Purim customs are Jewish customs

The internet allows anyone to post his/her opinion.  And you can think whatever you want.  But if you are going to declare something as halacha, you better be prepared with real authorities as backup.  I hold that truth to be axiomatic -- that halacha is what it is,  regardless of whether or not it conforms to your idiosyncratic perspective.  What prompted this is reading post from people who declare that those who celebrate Purim with masks and costume are emulating the akum who dons masks for Carnival, a Catholic holiday with pagan origins. So klal Yisrael is maligned in a broad brush stroke for violating halacha based on a theory that ignores the halachic discussions of dressing up on Purim.

Instead of looking at the sources, the people who advance this fallacious position rely on the  post hoc ergo propter  logical fallacy. As Easter is always tied to Pesach in the calendar, the day before Ash Wednesday always come out a week or two before Purim. Ah, if it follows, we, too must be following. The Jews of Italy saw the nonJews having a rollicking good time before the sober time of Lent and decided that they, too, would like to party with a masquerade. And they tacked that on to the holiday of Purim.  So that theory goes. It simply ignores two points -- halacha and history.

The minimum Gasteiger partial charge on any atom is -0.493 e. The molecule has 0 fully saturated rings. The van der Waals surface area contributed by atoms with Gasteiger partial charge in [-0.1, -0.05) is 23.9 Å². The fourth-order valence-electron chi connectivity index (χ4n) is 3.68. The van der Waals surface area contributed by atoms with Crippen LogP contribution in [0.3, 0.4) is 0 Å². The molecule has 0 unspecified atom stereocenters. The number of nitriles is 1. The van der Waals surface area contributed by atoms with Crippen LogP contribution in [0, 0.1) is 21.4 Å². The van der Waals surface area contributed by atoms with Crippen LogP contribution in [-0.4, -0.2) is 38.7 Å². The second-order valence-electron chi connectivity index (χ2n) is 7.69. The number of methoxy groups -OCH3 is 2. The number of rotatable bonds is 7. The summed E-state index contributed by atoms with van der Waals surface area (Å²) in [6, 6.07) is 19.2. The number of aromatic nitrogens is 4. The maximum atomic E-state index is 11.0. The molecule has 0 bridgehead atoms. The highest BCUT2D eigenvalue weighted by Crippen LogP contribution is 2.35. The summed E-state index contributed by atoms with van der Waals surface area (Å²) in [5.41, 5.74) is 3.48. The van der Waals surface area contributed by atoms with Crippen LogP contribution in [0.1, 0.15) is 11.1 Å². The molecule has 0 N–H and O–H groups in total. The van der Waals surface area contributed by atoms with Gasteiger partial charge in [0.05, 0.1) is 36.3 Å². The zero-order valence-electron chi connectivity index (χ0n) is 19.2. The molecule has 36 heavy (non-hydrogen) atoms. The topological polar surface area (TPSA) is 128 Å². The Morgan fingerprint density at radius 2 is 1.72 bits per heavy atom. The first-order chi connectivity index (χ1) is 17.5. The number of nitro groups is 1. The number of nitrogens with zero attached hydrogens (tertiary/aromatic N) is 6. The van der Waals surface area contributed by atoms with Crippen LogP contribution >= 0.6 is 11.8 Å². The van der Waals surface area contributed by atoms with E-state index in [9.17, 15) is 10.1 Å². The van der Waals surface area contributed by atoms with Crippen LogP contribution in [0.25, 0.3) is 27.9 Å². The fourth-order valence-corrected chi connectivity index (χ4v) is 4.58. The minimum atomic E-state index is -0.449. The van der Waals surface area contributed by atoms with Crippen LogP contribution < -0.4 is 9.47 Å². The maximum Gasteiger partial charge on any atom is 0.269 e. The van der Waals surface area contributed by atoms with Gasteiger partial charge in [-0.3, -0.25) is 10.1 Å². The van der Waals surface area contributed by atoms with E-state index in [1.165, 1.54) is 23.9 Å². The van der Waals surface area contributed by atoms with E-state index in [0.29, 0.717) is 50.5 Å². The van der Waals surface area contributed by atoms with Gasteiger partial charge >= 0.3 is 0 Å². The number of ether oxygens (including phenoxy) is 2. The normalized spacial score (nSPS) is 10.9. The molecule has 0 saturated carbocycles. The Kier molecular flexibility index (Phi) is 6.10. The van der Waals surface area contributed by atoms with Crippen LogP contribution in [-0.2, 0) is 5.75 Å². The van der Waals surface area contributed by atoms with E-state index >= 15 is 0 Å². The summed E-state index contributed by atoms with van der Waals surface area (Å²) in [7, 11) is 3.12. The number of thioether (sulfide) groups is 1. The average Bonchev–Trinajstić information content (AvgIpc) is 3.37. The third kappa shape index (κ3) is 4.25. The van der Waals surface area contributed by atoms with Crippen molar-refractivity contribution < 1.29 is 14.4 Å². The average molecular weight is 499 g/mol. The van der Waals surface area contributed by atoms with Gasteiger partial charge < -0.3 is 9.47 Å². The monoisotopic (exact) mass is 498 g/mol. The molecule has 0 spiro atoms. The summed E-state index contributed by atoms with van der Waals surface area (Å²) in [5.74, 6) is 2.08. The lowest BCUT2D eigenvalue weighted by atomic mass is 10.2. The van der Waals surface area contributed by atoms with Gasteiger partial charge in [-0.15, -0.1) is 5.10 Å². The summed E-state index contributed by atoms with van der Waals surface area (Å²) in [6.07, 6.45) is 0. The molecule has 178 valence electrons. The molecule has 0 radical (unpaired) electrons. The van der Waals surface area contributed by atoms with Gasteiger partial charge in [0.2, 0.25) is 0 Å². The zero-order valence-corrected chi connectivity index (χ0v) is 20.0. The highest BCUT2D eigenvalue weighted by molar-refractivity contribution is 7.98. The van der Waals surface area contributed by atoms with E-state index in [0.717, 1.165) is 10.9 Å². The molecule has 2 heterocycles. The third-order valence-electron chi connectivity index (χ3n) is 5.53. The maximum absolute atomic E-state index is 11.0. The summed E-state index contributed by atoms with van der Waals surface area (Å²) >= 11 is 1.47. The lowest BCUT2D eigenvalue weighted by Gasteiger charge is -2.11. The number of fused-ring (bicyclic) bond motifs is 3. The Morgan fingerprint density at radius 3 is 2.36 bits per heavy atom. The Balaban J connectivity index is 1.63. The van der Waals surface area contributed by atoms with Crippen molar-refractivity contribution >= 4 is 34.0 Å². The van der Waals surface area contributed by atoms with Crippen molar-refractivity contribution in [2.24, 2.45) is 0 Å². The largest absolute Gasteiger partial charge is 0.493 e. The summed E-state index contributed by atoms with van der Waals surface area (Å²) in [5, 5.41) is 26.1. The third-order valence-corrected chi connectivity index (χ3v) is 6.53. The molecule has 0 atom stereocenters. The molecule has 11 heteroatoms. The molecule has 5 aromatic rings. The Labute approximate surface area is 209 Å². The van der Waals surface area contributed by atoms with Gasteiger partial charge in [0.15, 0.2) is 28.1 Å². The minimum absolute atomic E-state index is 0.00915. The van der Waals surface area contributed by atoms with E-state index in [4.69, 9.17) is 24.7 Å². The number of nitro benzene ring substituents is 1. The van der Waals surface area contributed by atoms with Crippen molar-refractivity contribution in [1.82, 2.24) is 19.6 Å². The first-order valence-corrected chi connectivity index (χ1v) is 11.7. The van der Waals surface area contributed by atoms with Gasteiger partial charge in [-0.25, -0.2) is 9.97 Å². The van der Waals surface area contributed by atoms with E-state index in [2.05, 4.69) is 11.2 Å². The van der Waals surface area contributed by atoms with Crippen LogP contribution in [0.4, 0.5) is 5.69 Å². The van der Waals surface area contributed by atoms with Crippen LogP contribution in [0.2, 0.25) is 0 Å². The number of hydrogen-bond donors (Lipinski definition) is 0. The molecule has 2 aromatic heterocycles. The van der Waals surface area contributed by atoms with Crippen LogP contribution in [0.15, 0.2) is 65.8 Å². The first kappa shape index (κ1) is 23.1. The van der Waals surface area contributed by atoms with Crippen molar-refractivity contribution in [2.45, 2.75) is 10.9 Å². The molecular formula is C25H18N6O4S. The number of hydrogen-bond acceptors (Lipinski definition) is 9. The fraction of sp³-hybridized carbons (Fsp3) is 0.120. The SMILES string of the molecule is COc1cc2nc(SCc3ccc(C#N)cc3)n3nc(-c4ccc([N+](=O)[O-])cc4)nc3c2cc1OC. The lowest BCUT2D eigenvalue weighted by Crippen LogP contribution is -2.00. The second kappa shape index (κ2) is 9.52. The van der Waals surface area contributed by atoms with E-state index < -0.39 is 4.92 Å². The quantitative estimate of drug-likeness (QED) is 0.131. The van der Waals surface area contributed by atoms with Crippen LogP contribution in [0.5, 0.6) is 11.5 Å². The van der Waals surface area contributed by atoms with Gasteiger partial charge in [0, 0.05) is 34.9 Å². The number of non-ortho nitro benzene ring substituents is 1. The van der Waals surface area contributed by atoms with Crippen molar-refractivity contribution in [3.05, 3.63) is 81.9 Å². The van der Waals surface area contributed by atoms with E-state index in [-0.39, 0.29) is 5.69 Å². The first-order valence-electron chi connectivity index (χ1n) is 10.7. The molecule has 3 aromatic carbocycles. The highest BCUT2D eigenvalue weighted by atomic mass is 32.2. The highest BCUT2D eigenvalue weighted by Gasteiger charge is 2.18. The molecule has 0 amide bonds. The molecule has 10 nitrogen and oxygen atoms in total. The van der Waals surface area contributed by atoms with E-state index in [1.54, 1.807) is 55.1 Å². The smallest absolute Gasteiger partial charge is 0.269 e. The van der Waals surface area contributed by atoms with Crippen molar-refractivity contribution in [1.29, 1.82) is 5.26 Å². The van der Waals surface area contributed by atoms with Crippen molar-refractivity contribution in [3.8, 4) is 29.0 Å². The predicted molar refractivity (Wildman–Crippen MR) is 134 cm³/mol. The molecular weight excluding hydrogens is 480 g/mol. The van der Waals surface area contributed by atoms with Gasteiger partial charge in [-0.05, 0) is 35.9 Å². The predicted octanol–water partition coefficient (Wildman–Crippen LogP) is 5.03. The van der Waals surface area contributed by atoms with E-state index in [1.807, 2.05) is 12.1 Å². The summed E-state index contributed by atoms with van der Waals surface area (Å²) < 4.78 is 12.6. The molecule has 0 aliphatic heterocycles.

In http://www.vosizneias.com/50116/2010/02/25/new-york-purim-costumes-%E2%80%93-a-history-%E2%80%93-reasons-and-origins Rabbi Yair Hoffman explains that this theory of the origins of costumes on Purim was advanced by Moritz Steinschneider (1816-1907) who erred in tracing its roots to Italy when it is documented even earlier in Germany and France, the bastions of Ashkenazic Jewry. As Rabbi Hoffman says, "The origin is a kasher minhag b’Yisroel from German-Jewry."  Those who deride the custom as a copy of a nonJewish festival are simply wrong, as well as ignorant.  

In http://www.yeshiva.org.il/ask/eng/default.aspx?cat=15&page=2&rc=328, Rabb Moshe Leib Halberstadt cites various  references to the custom in halachic contexts:
The earliest sources I found to the costumes custom in various events is from the era of the Rishonim in the 12th century. In Sefer Yereim of Rabbi Eliezer of Mitz, one of the Baalei Hatosfot and the disciple of Rabbeinu Tam. Also in a responsa of the Rambam quoted in Sefer Maaseh Rokech of Rabbi Masud Chai Rokeach.
The earliest source I found that refers explicitly to Purim costumes is from the end of the era of the Rishonim, in the Musar Sefer Even Bochen of Rabbi Klonimus B"r Klonimus of the 13th century.  
Of course, license to dress up is not license for kalus rosh.  As Rabbi Halberstadt  concludes: "you cannot disapprove of such an ancient Jewish custom. Yet it is very important not to cross the fine line of good taste." 

Visit my site www.kallahmagazine.com -- not just for kallahs. You can also see posts at http://www.examiner.com/x-18522-NY-Jewish-Bridal-Examiner


Popular Posts